san francisco peace and hope

Letter from the Editor

Welcome to San Francisco Peace and Hope 2022. I want to announce that Honoring Ukraine: A Tribute is now launched. The loss, the hope, the tragedy is calling SFPH -- through poetry and art we continue our mission of peace. The tribute begins with a painting by Jeannie Motherwell, Enough is Enough, followed by voices from the Bay area and beyond.

Don't miss the foreword by the late Al Young, the former California poet laureate. His poems are published in all our issues and he presented readings at the SFPH events. He was beloved and honored by many and will be tremendously missed. His legacy lives on with his poetry and writing and all that he gave to the world.

At SF Peace and Hope we believe that the most important moment is now. How shall we use this moment in time? We need to choose carefully. Every word, every image, every action makes an impact for ourselves and the world. With a creative act there is always a new beginning, always a fresh hope when a poem or painting is created. Emerson wrote, "Peace cannot be kept by force; it can only be achieved by understanding."

Here at SF Peace and Hope, we believe that examining global change and celebrating the changeless aspects of life are both essential.

The political climate is one of the most unsettling in the history of our country. Politicians throw words around carelessly and dangerously – and Trumpism has brought forth a sad new model.

The fact is, words matter. Images matter.  If anyone understands this, it is the poet and the artist. We need words and images that pave the way for evolution; words and images that can be part of history, that one hundred, two hundred, one thousand years into the future, people will look back on and be inspired.

These are words from Dr. Victor Frankl from his book Man's Search for Meaning, about his experiences at Auschwitz during World War II. "Everything can be taken from a man but one thing: the last of the human freedoms — to choose one's attitude in any given set of circumstances, to choose one's own way."

So, given all this constant change and turmoil, are peace and hope even possible? Evolution will ultimately tell the tale. Albert Einstein said, "Your imagination is your preview of life's coming attractions." The poets and artists in the journal have together created a vision of peace and hope. My wish is that the poetry and artwork in this journal will help you through hard times and perhaps even offer a preview of what's to come. Thank you to all the talented contributors to SF Peace and Hope for creating this vision…and possibility.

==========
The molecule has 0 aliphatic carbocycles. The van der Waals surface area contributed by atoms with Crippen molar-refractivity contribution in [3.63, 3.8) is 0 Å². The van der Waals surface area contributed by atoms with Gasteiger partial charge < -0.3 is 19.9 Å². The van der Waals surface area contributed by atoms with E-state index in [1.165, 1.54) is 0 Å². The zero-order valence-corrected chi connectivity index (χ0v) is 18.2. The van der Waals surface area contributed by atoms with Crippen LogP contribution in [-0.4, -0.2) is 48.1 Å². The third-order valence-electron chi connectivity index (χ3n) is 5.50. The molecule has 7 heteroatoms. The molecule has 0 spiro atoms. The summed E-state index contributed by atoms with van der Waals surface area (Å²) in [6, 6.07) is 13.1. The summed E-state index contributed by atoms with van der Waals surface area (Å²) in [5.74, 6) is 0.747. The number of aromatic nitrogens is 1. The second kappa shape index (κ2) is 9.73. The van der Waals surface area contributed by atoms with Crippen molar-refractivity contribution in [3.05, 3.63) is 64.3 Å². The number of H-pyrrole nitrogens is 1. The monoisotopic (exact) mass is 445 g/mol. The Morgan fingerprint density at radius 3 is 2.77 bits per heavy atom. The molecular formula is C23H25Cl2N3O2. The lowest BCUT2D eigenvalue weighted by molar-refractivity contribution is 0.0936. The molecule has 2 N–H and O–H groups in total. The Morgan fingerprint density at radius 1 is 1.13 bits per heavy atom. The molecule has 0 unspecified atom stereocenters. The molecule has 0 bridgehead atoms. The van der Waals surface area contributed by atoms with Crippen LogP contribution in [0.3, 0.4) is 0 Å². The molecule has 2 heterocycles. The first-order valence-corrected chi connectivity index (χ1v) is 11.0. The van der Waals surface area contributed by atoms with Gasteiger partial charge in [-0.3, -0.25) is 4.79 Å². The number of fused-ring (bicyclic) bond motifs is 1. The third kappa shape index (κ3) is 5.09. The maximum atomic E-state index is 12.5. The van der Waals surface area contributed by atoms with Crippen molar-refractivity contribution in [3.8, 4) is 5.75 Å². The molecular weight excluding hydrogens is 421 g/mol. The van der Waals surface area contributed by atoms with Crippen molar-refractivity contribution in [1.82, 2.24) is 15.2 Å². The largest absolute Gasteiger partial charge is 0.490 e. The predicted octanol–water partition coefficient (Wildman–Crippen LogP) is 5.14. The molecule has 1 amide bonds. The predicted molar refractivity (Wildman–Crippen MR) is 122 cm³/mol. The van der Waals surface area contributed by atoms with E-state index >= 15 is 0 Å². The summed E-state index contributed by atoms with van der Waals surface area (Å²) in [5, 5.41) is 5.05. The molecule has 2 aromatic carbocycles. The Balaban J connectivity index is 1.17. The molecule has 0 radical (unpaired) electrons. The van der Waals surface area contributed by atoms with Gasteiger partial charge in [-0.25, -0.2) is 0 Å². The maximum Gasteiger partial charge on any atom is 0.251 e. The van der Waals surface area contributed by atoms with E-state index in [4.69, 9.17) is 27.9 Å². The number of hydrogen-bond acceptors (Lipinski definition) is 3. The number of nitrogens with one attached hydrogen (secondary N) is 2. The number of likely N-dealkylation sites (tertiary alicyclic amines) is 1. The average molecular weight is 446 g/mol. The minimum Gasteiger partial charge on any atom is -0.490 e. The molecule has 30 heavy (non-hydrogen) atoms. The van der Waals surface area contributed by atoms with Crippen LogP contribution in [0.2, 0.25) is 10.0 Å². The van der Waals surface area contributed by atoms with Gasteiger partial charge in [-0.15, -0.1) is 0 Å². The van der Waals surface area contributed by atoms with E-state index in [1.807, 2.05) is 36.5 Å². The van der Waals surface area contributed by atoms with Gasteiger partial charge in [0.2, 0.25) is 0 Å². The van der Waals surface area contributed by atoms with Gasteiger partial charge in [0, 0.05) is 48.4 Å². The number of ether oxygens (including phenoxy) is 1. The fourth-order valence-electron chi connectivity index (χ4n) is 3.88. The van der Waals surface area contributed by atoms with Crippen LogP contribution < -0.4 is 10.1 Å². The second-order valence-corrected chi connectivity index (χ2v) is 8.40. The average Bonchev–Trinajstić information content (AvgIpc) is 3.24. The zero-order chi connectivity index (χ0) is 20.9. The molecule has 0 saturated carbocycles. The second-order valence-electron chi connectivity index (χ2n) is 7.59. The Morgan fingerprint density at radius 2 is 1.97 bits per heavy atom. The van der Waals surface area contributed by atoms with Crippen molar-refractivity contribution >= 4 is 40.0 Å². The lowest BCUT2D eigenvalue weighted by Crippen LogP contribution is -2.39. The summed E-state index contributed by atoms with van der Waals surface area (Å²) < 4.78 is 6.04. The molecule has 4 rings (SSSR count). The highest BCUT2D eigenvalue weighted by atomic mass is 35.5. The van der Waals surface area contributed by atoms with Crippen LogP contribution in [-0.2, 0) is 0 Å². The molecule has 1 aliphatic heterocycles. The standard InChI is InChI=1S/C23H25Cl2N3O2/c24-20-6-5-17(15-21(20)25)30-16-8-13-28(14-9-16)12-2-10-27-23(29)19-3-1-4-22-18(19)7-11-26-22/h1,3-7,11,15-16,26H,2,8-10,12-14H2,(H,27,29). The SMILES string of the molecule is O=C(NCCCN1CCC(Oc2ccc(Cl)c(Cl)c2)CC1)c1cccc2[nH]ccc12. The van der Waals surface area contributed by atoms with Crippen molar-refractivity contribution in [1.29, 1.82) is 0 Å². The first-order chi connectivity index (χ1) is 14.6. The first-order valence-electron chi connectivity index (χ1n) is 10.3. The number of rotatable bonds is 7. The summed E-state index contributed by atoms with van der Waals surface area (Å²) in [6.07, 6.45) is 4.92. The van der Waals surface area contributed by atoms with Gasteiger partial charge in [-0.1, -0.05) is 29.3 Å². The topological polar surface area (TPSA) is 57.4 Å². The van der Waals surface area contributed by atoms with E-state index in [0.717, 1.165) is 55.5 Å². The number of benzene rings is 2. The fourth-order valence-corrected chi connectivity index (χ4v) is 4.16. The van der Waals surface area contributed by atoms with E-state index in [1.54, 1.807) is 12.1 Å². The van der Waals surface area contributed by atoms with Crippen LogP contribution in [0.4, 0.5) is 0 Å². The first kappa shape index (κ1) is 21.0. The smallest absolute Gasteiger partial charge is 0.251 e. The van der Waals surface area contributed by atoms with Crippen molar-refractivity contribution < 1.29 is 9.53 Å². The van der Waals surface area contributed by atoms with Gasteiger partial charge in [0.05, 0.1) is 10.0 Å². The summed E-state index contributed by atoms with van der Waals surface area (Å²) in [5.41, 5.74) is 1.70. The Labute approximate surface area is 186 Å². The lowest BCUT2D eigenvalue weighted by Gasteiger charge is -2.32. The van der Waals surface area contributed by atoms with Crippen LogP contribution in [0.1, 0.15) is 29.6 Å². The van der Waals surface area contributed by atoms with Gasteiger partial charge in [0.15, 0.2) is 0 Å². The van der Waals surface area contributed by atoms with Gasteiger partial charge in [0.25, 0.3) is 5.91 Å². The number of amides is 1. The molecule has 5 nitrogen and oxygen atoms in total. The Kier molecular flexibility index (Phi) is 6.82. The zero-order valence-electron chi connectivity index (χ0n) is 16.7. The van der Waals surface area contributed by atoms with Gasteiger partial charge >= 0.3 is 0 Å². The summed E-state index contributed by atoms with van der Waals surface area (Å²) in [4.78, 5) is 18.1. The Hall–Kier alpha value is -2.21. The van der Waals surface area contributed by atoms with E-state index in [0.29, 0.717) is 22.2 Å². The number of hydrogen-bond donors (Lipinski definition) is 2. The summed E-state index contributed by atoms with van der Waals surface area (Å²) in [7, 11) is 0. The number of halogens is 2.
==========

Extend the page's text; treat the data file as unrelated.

The Beginnings

September 11th, 2001, was personally devastating, as I had always thought of New York City as a home away from home. Since my father was in the military, my family moved constantly throughout the U.S. and abroad, but we always returned to visit relatives there, and even after I relocated to the Bay area, those strong links remained. I started blogging on September 12th as a way of connecting to New York and San Francisco, east and west, past and present — and, perhaps, through writing and art, making a small contribution toward improving the world situation.

The Bay area poets Kit Kennedy, Frances Spencer, Claire J. Baker, Ken Saffran, Mary Rudge, and Richard Angilly responded immediately to that challenge, and the Peace and Hope enterprise has grown and matured during the past decade, expanding to become an online and print publication informed by the idealism of the 1960s.


A huge thank you to the late Al Young, who served as our advisor and featured at SFPH events, to Jeannie Motherwell who has been amazingly generous with her time and talents, to Philip Lewenthal for photographing all the events and readings, and to Kit Kennedy, who has brought in so many fine poets, and who served as emcee at the SF Peace and Hope Fests.

Elizabeth Hack